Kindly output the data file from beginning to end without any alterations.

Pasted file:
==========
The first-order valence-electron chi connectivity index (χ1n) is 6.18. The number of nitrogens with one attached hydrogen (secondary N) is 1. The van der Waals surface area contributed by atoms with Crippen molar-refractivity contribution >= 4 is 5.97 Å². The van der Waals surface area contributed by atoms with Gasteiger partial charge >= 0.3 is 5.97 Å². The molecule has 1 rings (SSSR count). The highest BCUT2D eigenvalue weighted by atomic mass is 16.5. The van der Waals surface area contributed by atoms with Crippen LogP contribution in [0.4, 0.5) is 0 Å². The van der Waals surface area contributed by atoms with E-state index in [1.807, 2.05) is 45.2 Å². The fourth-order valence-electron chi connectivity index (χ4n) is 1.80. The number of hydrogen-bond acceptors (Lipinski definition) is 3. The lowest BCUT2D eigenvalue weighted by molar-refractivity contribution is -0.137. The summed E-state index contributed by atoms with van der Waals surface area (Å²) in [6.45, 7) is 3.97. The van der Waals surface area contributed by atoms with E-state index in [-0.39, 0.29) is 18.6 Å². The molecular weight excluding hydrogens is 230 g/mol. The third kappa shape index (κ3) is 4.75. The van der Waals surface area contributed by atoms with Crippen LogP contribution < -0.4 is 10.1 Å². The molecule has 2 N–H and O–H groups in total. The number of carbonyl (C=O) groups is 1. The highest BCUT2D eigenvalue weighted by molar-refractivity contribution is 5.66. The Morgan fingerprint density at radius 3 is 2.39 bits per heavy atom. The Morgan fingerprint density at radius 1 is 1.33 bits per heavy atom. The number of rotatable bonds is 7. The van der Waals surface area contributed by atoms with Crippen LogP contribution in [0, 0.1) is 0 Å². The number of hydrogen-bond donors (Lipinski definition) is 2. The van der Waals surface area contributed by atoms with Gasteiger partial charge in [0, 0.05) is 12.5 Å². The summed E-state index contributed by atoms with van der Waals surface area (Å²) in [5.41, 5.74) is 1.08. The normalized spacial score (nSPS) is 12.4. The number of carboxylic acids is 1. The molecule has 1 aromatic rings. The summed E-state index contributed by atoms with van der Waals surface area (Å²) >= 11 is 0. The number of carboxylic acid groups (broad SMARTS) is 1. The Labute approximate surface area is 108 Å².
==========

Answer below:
The first-order valence-electron chi connectivity index (χ1n) is 6.18. The number of nitrogens with one attached hydrogen (secondary N) is 1. The van der Waals surface area contributed by atoms with Crippen molar-refractivity contribution >= 4 is 5.97 Å². The van der Waals surface area contributed by atoms with Gasteiger partial charge >= 0.3 is 5.97 Å². The molecule has 1 rings (SSSR count). The highest BCUT2D eigenvalue weighted by atomic mass is 16.5. The van der Waals surface area contributed by atoms with Crippen LogP contribution in [0.4, 0.5) is 0 Å². The van der Waals surface area contributed by atoms with E-state index in [1.807, 2.05) is 45.2 Å². The fourth-order valence-electron chi connectivity index (χ4n) is 1.80. The number of hydrogen-bond acceptors (Lipinski definition) is 3. The lowest BCUT2D eigenvalue weighted by molar-refractivity contribution is -0.137. The summed E-state index contributed by atoms with van der Waals surface area (Å²) in [6.45, 7) is 3.97. The van der Waals surface area contributed by atoms with E-state index in [-0.39, 0.29) is 18.6 Å². The molecular weight excluding hydrogens is 230 g/mol. The third kappa shape index (κ3) is 4.75. The van der Waals surface area contributed by atoms with Crippen LogP contribution < -0.4 is 10.1 Å². The molecule has 2 N–H and O–H groups in total. The number of carbonyl (C=O) groups is 1. The highest BCUT2D eigenvalue weighted by molar-refractivity contribution is 5.66. The Morgan fingerprint density at radius 3 is 2.39 bits per heavy atom. The Morgan fingerprint density at radius 1 is 1.33 bits per heavy atom. The number of rotatable bonds is 7. The van der Waals surface area contributed by atoms with Crippen LogP contribution in [0, 0.1) is 0 Å². The number of hydrogen-bond donors (Lipinski definition) is 2. The van der Waals surface area contributed by atoms with Gasteiger partial charge in [0, 0.05) is 12.5 Å². The summed E-state index contributed by atoms with van der Waals surface area (Å²) in [5.41, 5.74) is 1.08. The normalized spacial score (nSPS) is 12.4. The number of carboxylic acids is 1. The molecule has 1 aromatic rings. The summed E-state index contributed by atoms with van der Waals surface area (Å²) >= 11 is 0. The number of carboxylic acid groups (broad SMARTS) is 1. The Labute approximate surface area is 108 Å².